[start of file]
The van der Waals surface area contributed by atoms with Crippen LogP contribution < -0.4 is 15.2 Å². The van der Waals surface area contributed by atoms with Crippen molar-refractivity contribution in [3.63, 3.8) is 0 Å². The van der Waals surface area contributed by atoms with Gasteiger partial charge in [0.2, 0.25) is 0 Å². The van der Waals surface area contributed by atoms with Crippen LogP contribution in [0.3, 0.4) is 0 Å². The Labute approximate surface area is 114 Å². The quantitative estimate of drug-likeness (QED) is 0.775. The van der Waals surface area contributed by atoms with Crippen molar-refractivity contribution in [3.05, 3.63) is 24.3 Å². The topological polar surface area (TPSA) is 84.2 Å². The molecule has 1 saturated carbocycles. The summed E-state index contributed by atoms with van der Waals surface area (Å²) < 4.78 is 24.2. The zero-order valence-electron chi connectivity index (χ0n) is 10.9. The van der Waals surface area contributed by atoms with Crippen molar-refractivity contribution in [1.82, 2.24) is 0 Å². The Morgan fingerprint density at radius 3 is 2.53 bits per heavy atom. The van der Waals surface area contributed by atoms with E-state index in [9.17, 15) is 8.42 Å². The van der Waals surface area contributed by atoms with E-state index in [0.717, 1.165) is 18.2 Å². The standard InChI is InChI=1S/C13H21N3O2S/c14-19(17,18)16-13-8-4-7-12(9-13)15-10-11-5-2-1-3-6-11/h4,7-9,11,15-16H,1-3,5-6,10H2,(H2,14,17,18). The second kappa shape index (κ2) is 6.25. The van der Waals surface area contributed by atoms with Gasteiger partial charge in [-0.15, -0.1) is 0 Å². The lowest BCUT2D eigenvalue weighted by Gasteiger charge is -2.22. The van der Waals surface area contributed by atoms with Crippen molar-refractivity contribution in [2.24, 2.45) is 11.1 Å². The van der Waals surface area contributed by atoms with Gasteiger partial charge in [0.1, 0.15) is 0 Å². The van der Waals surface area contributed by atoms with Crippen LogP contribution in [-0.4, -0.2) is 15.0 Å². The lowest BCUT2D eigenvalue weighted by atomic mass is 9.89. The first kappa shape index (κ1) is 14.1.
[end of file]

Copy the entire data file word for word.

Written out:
The van der Waals surface area contributed by atoms with Crippen LogP contribution < -0.4 is 15.2 Å². The van der Waals surface area contributed by atoms with Crippen molar-refractivity contribution in [3.63, 3.8) is 0 Å². The van der Waals surface area contributed by atoms with Gasteiger partial charge in [0.2, 0.25) is 0 Å². The van der Waals surface area contributed by atoms with Crippen LogP contribution in [0.3, 0.4) is 0 Å². The Labute approximate surface area is 114 Å². The quantitative estimate of drug-likeness (QED) is 0.775. The van der Waals surface area contributed by atoms with Crippen molar-refractivity contribution in [3.05, 3.63) is 24.3 Å². The topological polar surface area (TPSA) is 84.2 Å². The molecule has 1 saturated carbocycles. The summed E-state index contributed by atoms with van der Waals surface area (Å²) < 4.78 is 24.2. The zero-order valence-electron chi connectivity index (χ0n) is 10.9. The van der Waals surface area contributed by atoms with Crippen molar-refractivity contribution in [1.82, 2.24) is 0 Å². The Morgan fingerprint density at radius 3 is 2.53 bits per heavy atom. The van der Waals surface area contributed by atoms with E-state index in [9.17, 15) is 8.42 Å². The van der Waals surface area contributed by atoms with E-state index in [0.717, 1.165) is 18.2 Å². The standard InChI is InChI=1S/C13H21N3O2S/c14-19(17,18)16-13-8-4-7-12(9-13)15-10-11-5-2-1-3-6-11/h4,7-9,11,15-16H,1-3,5-6,10H2,(H2,14,17,18). The second kappa shape index (κ2) is 6.25. The van der Waals surface area contributed by atoms with Gasteiger partial charge in [-0.15, -0.1) is 0 Å². The lowest BCUT2D eigenvalue weighted by Gasteiger charge is -2.22. The van der Waals surface area contributed by atoms with Crippen molar-refractivity contribution in [2.24, 2.45) is 11.1 Å². The van der Waals surface area contributed by atoms with Gasteiger partial charge in [0.1, 0.15) is 0 Å². The van der Waals surface area contributed by atoms with Crippen LogP contribution in [-0.4, -0.2) is 15.0 Å². The lowest BCUT2D eigenvalue weighted by atomic mass is 9.89. The first kappa shape index (κ1) is 14.1.